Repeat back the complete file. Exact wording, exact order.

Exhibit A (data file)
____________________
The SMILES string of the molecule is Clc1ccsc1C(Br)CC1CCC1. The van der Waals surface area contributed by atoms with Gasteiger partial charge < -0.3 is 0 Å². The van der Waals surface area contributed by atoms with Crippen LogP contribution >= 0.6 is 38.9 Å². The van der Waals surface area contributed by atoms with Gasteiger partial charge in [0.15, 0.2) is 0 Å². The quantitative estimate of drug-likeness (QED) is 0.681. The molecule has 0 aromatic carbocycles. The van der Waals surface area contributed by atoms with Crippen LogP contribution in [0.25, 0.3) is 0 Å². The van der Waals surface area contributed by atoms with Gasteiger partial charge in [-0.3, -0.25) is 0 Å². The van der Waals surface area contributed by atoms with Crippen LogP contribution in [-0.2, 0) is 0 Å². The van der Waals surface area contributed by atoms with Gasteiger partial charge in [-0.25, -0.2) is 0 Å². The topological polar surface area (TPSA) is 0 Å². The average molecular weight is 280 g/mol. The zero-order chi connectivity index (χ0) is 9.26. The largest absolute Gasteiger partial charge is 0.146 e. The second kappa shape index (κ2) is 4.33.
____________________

The SMILES string of the molecule is Clc1ccsc1C(Br)CC1CCC1. The van der Waals surface area contributed by atoms with Gasteiger partial charge < -0.3 is 0 Å². The van der Waals surface area contributed by atoms with Crippen LogP contribution >= 0.6 is 38.9 Å². The van der Waals surface area contributed by atoms with Gasteiger partial charge in [0.15, 0.2) is 0 Å². The quantitative estimate of drug-likeness (QED) is 0.681. The molecule has 0 aromatic carbocycles. The van der Waals surface area contributed by atoms with Crippen LogP contribution in [0.25, 0.3) is 0 Å². The van der Waals surface area contributed by atoms with Gasteiger partial charge in [-0.3, -0.25) is 0 Å². The van der Waals surface area contributed by atoms with Crippen LogP contribution in [-0.2, 0) is 0 Å². The van der Waals surface area contributed by atoms with Gasteiger partial charge in [-0.25, -0.2) is 0 Å². The topological polar surface area (TPSA) is 0 Å². The average molecular weight is 280 g/mol. The zero-order chi connectivity index (χ0) is 9.26. The largest absolute Gasteiger partial charge is 0.146 e. The second kappa shape index (κ2) is 4.33.